Film Review: Life in a Day

Doc oddity of crowd-sourced footage from hundreds of amateurs around the globe reflecting their notions of life in a typical day is all over the map geographically but isolated in a dead zone emotionally, thematically and intellectually.

An official selection at fests as important as Sundance, Berlin, SXSW and Seattle, Life in a Day (July 24, 2010, specifically) only makes sense as an experiment in new content creation for a world already drowning in content.

Culled from more than 80,000 videos submitted to YouTube and representing over 4,500 hours, the doc’s 90 minutes of material from everyday folk around the world amounts to naught. The film bounces around in no particular order, with montages of people waking up, eating breakfast, getting married, etc. But where/who are they?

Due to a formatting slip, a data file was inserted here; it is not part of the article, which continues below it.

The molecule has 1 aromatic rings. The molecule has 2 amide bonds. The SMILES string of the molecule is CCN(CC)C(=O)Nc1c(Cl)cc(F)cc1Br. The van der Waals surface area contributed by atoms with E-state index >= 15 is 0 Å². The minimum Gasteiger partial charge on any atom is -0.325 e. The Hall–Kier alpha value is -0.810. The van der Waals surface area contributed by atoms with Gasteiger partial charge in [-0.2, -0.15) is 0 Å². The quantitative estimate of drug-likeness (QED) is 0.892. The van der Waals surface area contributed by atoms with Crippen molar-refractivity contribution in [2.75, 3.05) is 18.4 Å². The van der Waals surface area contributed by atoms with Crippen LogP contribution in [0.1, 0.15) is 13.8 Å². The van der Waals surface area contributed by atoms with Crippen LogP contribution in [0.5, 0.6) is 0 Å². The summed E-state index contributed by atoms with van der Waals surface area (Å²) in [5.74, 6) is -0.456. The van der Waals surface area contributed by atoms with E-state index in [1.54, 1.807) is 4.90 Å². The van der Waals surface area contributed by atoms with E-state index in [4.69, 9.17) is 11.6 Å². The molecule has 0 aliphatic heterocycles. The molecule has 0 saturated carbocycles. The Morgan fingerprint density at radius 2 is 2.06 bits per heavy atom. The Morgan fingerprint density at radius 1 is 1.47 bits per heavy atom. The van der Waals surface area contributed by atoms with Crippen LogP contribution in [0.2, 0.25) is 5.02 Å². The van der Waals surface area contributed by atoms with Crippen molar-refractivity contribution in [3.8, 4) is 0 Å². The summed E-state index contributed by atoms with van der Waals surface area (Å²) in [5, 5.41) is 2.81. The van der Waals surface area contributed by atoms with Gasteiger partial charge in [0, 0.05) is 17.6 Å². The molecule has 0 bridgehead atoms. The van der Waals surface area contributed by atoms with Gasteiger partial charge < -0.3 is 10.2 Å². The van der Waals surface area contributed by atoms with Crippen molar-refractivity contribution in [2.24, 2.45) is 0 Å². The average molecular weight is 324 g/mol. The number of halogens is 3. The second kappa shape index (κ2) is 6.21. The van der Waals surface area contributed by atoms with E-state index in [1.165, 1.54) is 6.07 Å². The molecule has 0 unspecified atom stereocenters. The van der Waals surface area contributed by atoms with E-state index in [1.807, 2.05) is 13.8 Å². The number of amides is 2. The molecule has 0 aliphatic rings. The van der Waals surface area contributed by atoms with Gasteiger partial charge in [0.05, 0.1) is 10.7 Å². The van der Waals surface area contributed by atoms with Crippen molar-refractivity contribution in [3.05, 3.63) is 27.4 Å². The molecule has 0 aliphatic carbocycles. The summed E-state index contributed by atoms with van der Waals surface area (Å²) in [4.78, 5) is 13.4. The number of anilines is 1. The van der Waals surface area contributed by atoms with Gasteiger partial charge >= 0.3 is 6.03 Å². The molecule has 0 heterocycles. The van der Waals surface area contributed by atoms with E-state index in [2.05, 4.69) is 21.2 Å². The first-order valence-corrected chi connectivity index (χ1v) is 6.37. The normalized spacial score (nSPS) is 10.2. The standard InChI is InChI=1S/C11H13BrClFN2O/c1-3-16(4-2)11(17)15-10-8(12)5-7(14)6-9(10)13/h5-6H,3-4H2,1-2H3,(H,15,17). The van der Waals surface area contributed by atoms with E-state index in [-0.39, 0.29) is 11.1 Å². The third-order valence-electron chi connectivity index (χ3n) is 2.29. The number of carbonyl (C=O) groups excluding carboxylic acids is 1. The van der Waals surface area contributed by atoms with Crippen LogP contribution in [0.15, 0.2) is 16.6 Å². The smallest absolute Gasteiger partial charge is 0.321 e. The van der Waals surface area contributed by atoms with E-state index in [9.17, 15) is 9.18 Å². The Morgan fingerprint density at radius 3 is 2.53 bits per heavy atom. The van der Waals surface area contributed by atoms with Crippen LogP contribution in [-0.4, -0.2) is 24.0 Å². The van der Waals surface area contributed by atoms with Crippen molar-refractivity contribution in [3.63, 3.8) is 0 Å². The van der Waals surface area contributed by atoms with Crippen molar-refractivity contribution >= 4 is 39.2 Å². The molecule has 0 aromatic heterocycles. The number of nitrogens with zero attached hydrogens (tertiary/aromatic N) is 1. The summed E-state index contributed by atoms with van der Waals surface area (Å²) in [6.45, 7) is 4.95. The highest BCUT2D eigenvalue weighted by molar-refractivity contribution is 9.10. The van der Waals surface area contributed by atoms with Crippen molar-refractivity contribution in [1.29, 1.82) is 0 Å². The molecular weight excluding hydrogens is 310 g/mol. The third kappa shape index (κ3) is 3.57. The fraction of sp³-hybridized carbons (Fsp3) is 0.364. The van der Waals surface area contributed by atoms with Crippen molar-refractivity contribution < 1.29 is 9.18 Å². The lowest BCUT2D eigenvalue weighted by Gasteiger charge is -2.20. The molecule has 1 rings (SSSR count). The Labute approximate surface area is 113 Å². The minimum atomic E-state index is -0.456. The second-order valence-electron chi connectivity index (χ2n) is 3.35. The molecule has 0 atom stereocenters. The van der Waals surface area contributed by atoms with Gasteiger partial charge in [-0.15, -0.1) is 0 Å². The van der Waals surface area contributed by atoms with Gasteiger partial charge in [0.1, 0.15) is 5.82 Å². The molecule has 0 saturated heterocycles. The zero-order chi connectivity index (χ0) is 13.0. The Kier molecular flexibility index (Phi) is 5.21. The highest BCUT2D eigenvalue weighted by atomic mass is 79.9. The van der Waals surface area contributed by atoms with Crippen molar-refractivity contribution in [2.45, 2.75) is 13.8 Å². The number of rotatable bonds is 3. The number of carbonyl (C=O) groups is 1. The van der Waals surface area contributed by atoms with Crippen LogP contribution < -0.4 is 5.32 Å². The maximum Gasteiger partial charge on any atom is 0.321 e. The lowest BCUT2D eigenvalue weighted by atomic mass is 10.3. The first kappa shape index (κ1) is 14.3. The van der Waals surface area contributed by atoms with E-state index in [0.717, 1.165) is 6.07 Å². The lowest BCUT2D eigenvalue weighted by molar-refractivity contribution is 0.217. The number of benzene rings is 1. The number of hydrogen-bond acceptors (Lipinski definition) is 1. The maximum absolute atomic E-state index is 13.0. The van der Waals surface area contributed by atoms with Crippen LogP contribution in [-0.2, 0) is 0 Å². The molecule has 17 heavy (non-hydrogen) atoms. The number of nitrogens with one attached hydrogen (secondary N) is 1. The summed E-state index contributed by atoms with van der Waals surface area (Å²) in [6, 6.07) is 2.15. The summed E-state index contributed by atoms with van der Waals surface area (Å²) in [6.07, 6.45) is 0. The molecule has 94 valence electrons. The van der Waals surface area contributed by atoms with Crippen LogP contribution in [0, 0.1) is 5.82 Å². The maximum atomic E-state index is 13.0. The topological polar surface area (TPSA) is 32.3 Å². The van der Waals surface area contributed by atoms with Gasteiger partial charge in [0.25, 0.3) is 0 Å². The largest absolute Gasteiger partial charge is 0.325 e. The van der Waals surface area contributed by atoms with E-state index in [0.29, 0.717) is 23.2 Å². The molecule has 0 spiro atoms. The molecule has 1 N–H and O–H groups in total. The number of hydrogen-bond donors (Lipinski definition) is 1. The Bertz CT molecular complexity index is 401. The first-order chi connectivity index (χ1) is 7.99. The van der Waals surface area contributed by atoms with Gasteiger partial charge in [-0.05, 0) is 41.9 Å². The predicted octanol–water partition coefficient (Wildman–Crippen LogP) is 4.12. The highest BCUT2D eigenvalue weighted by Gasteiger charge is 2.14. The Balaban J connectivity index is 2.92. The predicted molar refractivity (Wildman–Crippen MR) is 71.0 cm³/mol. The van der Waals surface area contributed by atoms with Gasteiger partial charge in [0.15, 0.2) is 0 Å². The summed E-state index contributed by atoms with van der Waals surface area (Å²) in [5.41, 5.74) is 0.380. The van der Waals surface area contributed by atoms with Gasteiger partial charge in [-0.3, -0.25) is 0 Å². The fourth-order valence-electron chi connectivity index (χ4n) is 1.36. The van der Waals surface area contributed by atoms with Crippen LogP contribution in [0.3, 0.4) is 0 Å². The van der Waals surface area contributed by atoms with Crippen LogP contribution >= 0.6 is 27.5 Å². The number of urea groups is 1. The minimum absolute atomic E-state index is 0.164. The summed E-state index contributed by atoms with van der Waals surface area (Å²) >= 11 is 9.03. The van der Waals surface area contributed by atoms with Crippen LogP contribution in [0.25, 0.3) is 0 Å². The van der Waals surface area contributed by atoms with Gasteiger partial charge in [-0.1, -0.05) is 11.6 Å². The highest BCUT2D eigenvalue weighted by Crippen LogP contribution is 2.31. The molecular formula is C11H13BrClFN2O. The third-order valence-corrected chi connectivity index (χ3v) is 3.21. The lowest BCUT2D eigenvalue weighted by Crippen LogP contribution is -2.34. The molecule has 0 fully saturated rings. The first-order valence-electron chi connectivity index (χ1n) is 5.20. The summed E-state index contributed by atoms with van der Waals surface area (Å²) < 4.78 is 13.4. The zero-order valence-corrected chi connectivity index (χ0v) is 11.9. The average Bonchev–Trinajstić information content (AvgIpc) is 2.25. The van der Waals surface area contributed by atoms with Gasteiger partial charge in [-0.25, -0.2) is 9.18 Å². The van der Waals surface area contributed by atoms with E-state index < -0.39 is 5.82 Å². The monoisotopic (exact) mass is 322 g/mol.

In the hodgepodge are short sequences featuring a giraffe giving birth, a Korean on a bike traveling the world (How about a doc just about this guy?), an old hippie sharing his tribulations, a Mexican kid shining shoes, a poor Arab family, the awful execution of a cow, a Brit and his kid just hanging out, a big German gathering where people are trampled to death, a goat’s throat cut, and so on. Themes here are inconsequential and there’s no context for any of what is delivered, nor are places and languages identified. Life in a Day might speak to world travelers, but those more anchored in their armchairs will find this journey meaningless.

Yes, that crowd-sourcing idea (Cheap content! Everyone’s a filmmaker!) seems cool. But the film leaves you cold and asking: Where am I and why am I here in the first place? If it’s a movie theatre, you’re a sitting duck.